By Mike Small
We’re delighted to support the announcement of free school meals for all schoolchildren in Scotland from primary one to three from next January. This is a key next step in the food revolution – but one that needs to be matched with local procurement, use of fresh seasonal ingredients and high nutritional standards to maximise its impact. The move will affect 165,000 youngsters, and is claimed will boost health and educational attainment. It will also save families £330 a year for each child. The £114million package will provide free school meals to pupils in P1 to P3 and extend free nursery provision to thousands more two-year-olds. The extra childcare will be targeted at the most deprived pupils.
Congratulations to the coalition of groups who won the argument and received a victory for social justice: Children in Scotland, Children 1st, Save the Children, One Parent Families Scotland, the Child Poverty Action Group, the Educational Institute of Scotland (EIS), STUC, UNISON, Church of Scotland, Shelter Scotland and the Poverty Alliance.
Anti-poverty campaigners, children’s organizations, trade unions and faith groups have long argued that the most effective way of ensuring all children, but particularly those in poverty, receive a healthy school lunch is to move toward a universal, non-means tested approach to the provision of healthy lunches in the middle of the school day (see http://www.cpag.org.uk/scotland/school-meals ) .
Graeme Brown, Director of Shelter Scotland has said:
At a time when the pressure on household budgets is forcing many families to make hard choices and cut back on essentials, this move by the Scottish Government is very much welcomed by Shelter Scotland. Coming against the backdrop of further cuts in welfare – with more drastic reductions threatened yesterday by Chancellor George Osborne – free school meals for pupils in P1 to P3 is a direct and proven way of supporting, in particular, families on low or limited incomes, and helping all schoolchildren in Scotland enjoy a better, healthier start to their primary education.
The key to success is not just making meals free but desirable and high-quality, opening the door to a new menu of aspiration of food for life. Luckily there’s evidence it will do just that. Recent research from the Institute for Social and Economic Research at the University of Essex also analysed the wider impact of the Scottish Government’s free school meal pilots. The paper “attributes the rise in take-up of FSMs by those always entitled to a positive peer effect: FSM-registered individuals became more likely to participate because a greater proportion of other students in the school were doing so….The magnitude of the effect is such that in a typical school a 10 percentage point rise in peer-group take-up would reduce non-participation (ie non-take up by those already entitled) by almost a quarter.”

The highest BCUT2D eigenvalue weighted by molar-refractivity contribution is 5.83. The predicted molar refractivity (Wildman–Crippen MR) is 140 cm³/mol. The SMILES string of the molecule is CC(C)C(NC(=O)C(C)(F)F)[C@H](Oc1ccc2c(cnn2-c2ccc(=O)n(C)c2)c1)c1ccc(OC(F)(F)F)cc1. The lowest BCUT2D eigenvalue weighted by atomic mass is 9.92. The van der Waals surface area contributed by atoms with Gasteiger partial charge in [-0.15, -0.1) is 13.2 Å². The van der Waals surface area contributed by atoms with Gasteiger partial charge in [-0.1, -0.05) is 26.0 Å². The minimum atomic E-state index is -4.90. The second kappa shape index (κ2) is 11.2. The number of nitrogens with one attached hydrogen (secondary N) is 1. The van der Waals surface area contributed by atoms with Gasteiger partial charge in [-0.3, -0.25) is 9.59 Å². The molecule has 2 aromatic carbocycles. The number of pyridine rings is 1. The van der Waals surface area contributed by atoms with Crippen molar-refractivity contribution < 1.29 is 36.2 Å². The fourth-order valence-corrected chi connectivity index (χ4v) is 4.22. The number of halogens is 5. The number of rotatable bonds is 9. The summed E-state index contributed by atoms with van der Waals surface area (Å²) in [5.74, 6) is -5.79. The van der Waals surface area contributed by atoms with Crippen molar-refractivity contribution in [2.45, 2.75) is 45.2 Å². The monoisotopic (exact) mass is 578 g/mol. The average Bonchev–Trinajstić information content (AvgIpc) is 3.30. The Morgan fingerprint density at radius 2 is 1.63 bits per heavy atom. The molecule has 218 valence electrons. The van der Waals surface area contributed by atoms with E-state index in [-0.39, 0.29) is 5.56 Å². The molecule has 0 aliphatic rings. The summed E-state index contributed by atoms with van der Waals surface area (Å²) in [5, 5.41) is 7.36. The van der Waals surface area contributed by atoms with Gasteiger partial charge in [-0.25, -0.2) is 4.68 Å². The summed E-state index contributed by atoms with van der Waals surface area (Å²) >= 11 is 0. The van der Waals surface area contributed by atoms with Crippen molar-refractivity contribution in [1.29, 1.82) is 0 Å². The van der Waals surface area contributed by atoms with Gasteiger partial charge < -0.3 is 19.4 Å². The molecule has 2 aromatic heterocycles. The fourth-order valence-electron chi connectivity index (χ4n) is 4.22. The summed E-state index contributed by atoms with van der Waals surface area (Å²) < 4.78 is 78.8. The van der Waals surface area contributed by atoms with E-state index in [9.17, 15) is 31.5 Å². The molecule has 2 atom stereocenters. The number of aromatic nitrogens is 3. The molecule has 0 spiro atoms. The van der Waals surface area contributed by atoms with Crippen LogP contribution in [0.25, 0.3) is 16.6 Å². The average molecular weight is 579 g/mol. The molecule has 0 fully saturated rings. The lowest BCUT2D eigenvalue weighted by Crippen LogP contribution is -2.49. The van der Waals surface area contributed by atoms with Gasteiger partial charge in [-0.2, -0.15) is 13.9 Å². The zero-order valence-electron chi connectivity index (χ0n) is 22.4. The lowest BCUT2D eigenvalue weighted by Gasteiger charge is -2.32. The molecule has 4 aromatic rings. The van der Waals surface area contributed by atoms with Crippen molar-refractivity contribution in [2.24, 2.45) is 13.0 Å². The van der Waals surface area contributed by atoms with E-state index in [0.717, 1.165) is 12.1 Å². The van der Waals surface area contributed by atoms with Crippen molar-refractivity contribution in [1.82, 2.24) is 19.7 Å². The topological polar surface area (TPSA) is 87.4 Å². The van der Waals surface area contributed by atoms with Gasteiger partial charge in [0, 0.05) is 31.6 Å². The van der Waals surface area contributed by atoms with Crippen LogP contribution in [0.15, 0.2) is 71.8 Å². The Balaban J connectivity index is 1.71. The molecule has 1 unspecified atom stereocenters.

John Dickie, head of the Child Poverty Action Group (CPAG) defended specifically the universal nature of these changes, saying:
A universal approach to healthy free school lunches provides a huge boost to children and parents at a time when they are under increasing pressure from tax credit and benefit cuts, soaring food and energy prices and stagnating wages. Current means-testing means too many of our worst off children are not receiving a free school meal and parents too often struggle to meet the extra costs of lunches as they move back into work or increase their hours when their children start school. What’s more a universal approach ensures that all our children, whatever their home circumstances, gain the health and education benefits of a healthy lunch in the middle of the school day.”
The Fife Diet welcome this move but we also support the comments from Alison Johnston, Green MSP who added: “Rolling out free school meals is a welcome, common sense move but ministers must also address what is being served up to our children. Our councils need support to make buying choices which have positive impacts for local farmers and producers. I will continue to put pressure on ministers so that they do not waste this golden opportunity.”
While Laura Stewart, Director of the Soil Association has stated:
Today’s announcement of universal free school meals for P1-P3 pupils in Scotland is a welcome investment in our children’s health and wellbeing. It has the potential to have a far reaching effect on Scotland’s food culture, in schools and beyond the school gates. It is vital, however, that cooks, teachers, parents and children are reassured that free school meals will be high quality, sustainable and tasty. We need to grasp this opportunity and build on some of the great work already happening in our schools. We must invest, not just in free school meals, but in skilled cooks creating fresh, healthy, sustainable and trustworthy meals too, delivered in a pleasant environment and supporting good eating habits.
The universal approach has not only been shown to increase take up of healthy lunches and relief to family budgets but also to impact positively on children’s learning experience. Evaluation of a free school meals pilot for primary school children over two years in Hull found a “significant impact in all areas of children’s schooling…behaviour, social relationships, health and learning”, whilst more recent evaluation of the provision of free school meals to all primary pupils in Durham and Newham found that “offering free school meals to all primary school pupils increased attainment in disadvantaged areas”.